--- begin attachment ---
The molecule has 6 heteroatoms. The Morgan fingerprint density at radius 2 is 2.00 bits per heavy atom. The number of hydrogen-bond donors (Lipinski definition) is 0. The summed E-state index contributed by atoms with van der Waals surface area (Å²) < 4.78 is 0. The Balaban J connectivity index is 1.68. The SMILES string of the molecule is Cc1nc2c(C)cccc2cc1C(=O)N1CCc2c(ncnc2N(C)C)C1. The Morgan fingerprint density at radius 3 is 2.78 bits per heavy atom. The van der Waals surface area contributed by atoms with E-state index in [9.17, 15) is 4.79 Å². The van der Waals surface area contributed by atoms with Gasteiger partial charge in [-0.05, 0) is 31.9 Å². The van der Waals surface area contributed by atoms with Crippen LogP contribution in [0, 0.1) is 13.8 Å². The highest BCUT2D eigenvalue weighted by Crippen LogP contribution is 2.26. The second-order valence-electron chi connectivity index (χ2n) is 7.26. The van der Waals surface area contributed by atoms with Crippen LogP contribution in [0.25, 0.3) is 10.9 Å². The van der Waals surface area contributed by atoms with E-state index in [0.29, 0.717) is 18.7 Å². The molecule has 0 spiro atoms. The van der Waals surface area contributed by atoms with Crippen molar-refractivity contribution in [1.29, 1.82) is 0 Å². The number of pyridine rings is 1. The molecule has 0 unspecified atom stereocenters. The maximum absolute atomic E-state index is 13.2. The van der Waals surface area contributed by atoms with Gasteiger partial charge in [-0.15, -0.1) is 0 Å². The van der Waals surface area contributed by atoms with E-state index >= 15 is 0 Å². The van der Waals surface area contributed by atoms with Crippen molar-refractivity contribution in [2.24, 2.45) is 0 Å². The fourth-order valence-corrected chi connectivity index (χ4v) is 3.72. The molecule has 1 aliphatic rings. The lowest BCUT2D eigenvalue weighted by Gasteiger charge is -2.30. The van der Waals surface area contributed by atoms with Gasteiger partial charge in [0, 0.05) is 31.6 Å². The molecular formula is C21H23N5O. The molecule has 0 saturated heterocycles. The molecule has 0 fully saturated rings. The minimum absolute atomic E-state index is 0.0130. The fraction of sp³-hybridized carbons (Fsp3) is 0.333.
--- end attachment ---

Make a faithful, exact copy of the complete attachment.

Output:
The molecule has 6 heteroatoms. The Morgan fingerprint density at radius 2 is 2.00 bits per heavy atom. The number of hydrogen-bond donors (Lipinski definition) is 0. The summed E-state index contributed by atoms with van der Waals surface area (Å²) < 4.78 is 0. The Balaban J connectivity index is 1.68. The SMILES string of the molecule is Cc1nc2c(C)cccc2cc1C(=O)N1CCc2c(ncnc2N(C)C)C1. The Morgan fingerprint density at radius 3 is 2.78 bits per heavy atom. The van der Waals surface area contributed by atoms with E-state index in [9.17, 15) is 4.79 Å². The van der Waals surface area contributed by atoms with Gasteiger partial charge in [-0.05, 0) is 31.9 Å². The van der Waals surface area contributed by atoms with Crippen LogP contribution in [0, 0.1) is 13.8 Å². The highest BCUT2D eigenvalue weighted by Crippen LogP contribution is 2.26. The second-order valence-electron chi connectivity index (χ2n) is 7.26. The van der Waals surface area contributed by atoms with Crippen LogP contribution in [0.25, 0.3) is 10.9 Å². The van der Waals surface area contributed by atoms with E-state index in [0.29, 0.717) is 18.7 Å². The molecule has 0 spiro atoms. The van der Waals surface area contributed by atoms with Crippen molar-refractivity contribution in [1.29, 1.82) is 0 Å². The number of pyridine rings is 1. The molecule has 0 unspecified atom stereocenters. The maximum absolute atomic E-state index is 13.2. The van der Waals surface area contributed by atoms with Gasteiger partial charge in [-0.15, -0.1) is 0 Å². The van der Waals surface area contributed by atoms with E-state index >= 15 is 0 Å². The van der Waals surface area contributed by atoms with Crippen molar-refractivity contribution in [2.24, 2.45) is 0 Å². The fourth-order valence-corrected chi connectivity index (χ4v) is 3.72. The molecule has 1 aliphatic rings. The lowest BCUT2D eigenvalue weighted by Gasteiger charge is -2.30. The van der Waals surface area contributed by atoms with Gasteiger partial charge in [0, 0.05) is 31.6 Å². The molecular formula is C21H23N5O. The molecule has 0 saturated heterocycles. The molecule has 0 fully saturated rings. The minimum absolute atomic E-state index is 0.0130. The fraction of sp³-hybridized carbons (Fsp3) is 0.333.